We learn the posture of our Lord and Savior, Jesus Christ, who the night before His horrid death on Calvary, yielded to God, saying, ". . .nevertheless, not as I will, but as You will." (Matthew 26:39)
In 1 Peter 5:1-3, Peter exhorts the godly elderly toward a genuine and Christ-like care for God's heritage "the flock." He reminded them of the teaching of our Lord that they should NOT exercise lordship over anyone in His body, but instead be examples. I would like to call your attention to the phrase "but being ensamples to the flock" which in the Greek text has a somewhat richer meaning. It should more correctly read "But contrariwise being samplers, models, generating (1096--ghin'-om-ahee), the flock. The image and essence of Christ, which they bore, inspired the flock. They had so ingested Christ that they presented the "Truth" not only heard, but Truth seen and handled as well. They modeled the Christ "revealed" and "formed" within them. Calling all to a full participation and experimentation in that Truth. They showed the eternal life that was with the Father that was manifest unto them. In this manner, like a marathon torch, the truth was handed down, generation after generation, amid great opposition, surviving one major persecution after another. Then something tragic happened!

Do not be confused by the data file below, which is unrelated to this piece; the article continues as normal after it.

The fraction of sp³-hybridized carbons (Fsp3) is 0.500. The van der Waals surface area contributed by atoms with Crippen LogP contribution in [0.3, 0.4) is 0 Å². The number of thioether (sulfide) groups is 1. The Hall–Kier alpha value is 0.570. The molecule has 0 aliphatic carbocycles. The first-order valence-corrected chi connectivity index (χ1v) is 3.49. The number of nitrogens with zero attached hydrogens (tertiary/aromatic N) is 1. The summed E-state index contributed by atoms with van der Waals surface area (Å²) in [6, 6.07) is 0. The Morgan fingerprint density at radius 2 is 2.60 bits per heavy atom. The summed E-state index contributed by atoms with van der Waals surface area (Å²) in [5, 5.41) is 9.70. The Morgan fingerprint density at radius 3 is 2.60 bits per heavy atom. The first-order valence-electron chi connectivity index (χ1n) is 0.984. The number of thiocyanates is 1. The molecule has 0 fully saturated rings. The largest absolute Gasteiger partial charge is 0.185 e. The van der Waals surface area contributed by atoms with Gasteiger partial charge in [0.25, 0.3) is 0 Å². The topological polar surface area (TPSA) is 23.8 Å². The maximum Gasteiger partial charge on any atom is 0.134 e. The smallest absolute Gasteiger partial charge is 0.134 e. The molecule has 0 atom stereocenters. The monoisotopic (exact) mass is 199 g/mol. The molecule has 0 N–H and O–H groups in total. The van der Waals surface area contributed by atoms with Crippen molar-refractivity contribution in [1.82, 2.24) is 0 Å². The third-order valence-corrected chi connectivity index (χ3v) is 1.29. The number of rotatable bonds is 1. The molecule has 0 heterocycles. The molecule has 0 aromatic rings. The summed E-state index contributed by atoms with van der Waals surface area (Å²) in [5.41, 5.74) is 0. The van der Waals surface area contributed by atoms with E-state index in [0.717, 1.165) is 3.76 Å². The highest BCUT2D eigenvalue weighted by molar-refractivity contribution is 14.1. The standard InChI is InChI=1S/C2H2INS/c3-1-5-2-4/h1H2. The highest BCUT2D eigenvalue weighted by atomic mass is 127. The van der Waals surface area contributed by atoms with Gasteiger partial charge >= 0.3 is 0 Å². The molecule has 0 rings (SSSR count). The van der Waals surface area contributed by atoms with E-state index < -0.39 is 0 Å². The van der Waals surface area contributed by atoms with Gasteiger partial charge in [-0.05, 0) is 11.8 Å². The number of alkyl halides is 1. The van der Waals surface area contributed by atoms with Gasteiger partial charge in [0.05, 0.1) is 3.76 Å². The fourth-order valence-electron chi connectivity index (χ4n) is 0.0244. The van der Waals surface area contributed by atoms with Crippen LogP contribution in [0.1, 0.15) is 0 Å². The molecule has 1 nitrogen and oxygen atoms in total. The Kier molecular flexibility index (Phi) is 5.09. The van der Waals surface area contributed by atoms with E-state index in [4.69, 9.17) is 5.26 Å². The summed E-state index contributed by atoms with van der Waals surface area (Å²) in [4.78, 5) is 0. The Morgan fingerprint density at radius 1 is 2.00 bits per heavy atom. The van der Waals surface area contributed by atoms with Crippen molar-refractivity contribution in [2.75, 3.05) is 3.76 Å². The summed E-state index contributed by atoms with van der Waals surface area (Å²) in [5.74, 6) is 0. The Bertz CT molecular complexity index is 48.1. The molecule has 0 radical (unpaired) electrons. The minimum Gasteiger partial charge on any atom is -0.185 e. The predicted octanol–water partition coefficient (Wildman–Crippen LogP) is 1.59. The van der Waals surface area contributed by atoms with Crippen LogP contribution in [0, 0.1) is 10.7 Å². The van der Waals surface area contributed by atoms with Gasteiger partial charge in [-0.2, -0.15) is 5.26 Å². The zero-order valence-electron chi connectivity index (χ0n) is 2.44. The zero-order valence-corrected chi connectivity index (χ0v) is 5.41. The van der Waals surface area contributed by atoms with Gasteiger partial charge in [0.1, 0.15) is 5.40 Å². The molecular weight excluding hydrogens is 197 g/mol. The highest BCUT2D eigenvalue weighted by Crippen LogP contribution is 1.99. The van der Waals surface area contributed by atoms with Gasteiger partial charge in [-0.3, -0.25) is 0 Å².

The Diocletian Persecution, AD 303–311, which is still referred to by some as the "Era of Martyrs," marked the most ferocious persecution of the Church ever. At first Diocletian issued three edicts, each one more severe than the last. But on April 30, 304 a forth was issued that far surpassed the rest in severity. Christian gatherings were outlawed. Copies of the Scriptures were collected and burned. Christians were forced to sacrifice to the gods or die. Christian leaders were especially targeted. This proved to be an effective systematic assault on Christ-like leadership. It was a satanic masterstroke. For it all but eradicated exemplary leadership, breaking the beau ideal chain of pattern people, destroying the model begun by Christ and handed down by faithful men.